Already the world’s largest online grocery market, China is set to see a doubling of food and drink ecommerce by 2020.
This is according to figures released today by international grocery research organisation IGD, with its current 3.1 percent share of the country’s total grocery market forecast to leap to 6.6 percent over the next three years.
Driven by the growth of the internet, greater smartphone usage, more focused investment from retailers and shifting demographics, IGD forecasts online grocery in China to grow by almost 32 percent year on year by 2020.
Shirley Zhu, Asia Programme Director at IGD, explains: “China already has the world’s largest online grocery market in terms of value and this certainly shows no signs of slowing down. Last year, 3.1 percent of all China’s grocery sales were conducted online, a figure we believe will increase to 6.6 percent by 2020 – a compound annual growth rate (CAGR) of 31.8 percent. Set against our forecast CAGR of 5.9 percent for China’s total grocery market over the same timeframe, the size of the opportunity for retailers looking to trade online is clear.”
This growth is being driven by a combination of factors, according to Zhu. “Internet and smartphone usage is growing across China, while the country’s demographics are changing too – there is a rising population of young, middle-class shoppers leading busier lives. In turn, this is creating an aspirational class of shoppers who want access to grocery products at the click of a button, and who are also increasingly looking to source international goods. Clearly, retailers have been responding to these trends, with lots of players looking to grab a slice of the action.”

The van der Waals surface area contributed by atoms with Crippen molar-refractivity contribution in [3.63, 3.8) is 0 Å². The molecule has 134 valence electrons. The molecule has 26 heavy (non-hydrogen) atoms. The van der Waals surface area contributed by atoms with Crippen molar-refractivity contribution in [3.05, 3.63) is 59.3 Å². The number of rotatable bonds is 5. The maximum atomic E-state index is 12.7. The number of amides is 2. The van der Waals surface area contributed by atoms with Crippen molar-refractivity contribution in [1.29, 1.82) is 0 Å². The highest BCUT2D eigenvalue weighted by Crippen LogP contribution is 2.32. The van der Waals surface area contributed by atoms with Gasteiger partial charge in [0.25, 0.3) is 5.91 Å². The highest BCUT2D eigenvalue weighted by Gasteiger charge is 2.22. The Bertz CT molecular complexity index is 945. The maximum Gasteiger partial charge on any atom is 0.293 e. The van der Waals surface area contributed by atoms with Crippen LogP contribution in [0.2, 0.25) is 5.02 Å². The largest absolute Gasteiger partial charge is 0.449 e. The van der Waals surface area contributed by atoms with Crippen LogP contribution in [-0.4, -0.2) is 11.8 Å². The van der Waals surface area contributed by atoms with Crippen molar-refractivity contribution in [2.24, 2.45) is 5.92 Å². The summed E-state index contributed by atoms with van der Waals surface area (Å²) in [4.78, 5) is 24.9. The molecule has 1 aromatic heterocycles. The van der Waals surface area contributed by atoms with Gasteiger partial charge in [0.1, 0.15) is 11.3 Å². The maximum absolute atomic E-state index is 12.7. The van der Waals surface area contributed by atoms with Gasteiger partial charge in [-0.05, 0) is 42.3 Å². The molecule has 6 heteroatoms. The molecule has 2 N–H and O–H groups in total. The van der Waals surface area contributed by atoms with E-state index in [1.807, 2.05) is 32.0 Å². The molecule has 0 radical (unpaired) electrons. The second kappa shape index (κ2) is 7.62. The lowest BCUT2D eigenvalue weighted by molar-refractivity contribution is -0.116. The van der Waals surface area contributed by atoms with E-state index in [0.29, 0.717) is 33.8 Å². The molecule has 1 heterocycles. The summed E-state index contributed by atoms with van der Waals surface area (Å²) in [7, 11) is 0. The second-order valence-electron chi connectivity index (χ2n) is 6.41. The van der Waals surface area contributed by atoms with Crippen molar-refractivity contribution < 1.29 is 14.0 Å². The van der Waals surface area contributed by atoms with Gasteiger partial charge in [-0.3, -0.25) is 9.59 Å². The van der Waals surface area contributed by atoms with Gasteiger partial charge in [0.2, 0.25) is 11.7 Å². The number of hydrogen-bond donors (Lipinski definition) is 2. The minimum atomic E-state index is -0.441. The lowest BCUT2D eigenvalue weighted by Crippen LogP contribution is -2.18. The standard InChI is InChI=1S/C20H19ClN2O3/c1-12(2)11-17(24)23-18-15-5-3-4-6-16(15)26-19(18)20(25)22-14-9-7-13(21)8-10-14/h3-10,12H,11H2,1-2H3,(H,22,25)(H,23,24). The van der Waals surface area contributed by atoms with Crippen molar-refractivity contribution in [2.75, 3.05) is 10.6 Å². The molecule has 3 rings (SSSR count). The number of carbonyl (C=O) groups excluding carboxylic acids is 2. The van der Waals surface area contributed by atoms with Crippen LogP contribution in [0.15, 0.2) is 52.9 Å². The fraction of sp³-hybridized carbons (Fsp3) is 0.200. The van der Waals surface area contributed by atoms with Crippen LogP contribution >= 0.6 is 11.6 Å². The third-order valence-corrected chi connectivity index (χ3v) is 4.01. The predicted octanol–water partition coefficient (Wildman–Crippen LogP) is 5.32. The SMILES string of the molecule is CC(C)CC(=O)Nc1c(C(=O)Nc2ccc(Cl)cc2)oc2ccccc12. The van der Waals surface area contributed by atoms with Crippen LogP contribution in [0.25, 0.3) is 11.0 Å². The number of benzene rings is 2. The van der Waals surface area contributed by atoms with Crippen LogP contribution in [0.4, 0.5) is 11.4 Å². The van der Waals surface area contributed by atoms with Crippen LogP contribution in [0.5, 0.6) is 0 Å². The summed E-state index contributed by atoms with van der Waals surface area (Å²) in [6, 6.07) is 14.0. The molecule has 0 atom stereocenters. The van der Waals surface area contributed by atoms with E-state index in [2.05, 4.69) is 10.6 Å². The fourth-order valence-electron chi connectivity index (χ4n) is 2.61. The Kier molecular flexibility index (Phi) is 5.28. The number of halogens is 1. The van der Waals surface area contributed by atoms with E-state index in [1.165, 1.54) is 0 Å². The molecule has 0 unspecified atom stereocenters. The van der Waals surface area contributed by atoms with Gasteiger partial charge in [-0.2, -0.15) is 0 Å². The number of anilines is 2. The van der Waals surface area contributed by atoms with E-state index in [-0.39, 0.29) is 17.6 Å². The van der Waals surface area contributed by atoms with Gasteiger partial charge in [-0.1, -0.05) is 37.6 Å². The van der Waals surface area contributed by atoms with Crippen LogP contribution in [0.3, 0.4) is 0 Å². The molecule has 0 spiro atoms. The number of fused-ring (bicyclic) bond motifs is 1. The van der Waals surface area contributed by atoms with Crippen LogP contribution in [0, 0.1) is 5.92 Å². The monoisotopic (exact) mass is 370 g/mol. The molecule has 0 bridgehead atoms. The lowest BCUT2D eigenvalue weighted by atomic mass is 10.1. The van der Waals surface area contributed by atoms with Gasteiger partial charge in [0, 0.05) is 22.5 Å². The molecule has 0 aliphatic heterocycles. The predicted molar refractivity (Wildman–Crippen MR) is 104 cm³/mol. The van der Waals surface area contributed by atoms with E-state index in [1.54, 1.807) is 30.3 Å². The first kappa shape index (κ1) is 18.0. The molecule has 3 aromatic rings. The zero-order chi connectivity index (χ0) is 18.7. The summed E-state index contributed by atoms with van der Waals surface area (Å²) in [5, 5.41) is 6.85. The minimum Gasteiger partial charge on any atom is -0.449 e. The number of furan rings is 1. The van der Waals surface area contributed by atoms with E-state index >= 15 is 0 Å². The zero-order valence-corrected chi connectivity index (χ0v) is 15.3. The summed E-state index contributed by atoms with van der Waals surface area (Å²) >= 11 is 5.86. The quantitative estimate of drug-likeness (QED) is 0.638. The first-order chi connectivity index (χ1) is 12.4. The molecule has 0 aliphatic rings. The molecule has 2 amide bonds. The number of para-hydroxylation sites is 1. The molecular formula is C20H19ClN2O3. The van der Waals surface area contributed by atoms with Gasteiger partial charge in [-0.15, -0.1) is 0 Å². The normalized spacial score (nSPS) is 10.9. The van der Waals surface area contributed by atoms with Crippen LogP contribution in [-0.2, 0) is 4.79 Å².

A combination of online ‘marketplaces’ and bricks and mortar retailers make up China’s leading online grocery players, according to IGD. Zhu explains: “Alibaba’s Tmall and JD.com are the two of the largest online retailers in China and they also have a strong position in online grocery. These platforms are a one-stop shop for all domestic and international brands and categories, as well as offering a nationwide logistics network, rapid delivery, innovative and simple payment solutions, and new technologies such as drones and virtual reality.
“These platforms are also increasingly delivering cross-border opportunities, both selling international products in China, but also selling globally, enabling lots of international retailers to enter the Chinese market through them. We’re also seeing marketplaces like Alibaba and JD investing in bricks and mortar stores.
“Other key online grocery retailers in China include Walmart via JD.com and Sun Art Retail, which sells via multiple platforms. There are also lots of other retailers investing in online – for example, Bee Quick, which focuses on fresh products, can deliver to its shoppers within an hour in the 14 cities in which it operates, while Carrefour launched in April 2016 and is extending its service to more cities.”
As the majority of people in China access the internet via their smartphone, getting mobile commerce right is critical for grocery retailers looking to sell online in China, according to Shirley. “Thinking mobile first is vital. Many retailers are rolling out apps offering exclusive discounts and special features, while other apps allow for easy e-payment solutions that allow people to shop online. Brands and retailers are also advertising and have shops set up on WeChat, China’s biggest social media network.
“Indeed, as China’s online grocery channel continues to grow, we expect to see more partnerships created between retailers and manufacturers. We also expect to see online grocers personalising their offers, using data to understand how and when people shop online, to deliver a better service and even personalised products. We also expect innovations such as voice-activated technology, virtual reality and smart devices to play a greater role as the market develops,” Shirley adds.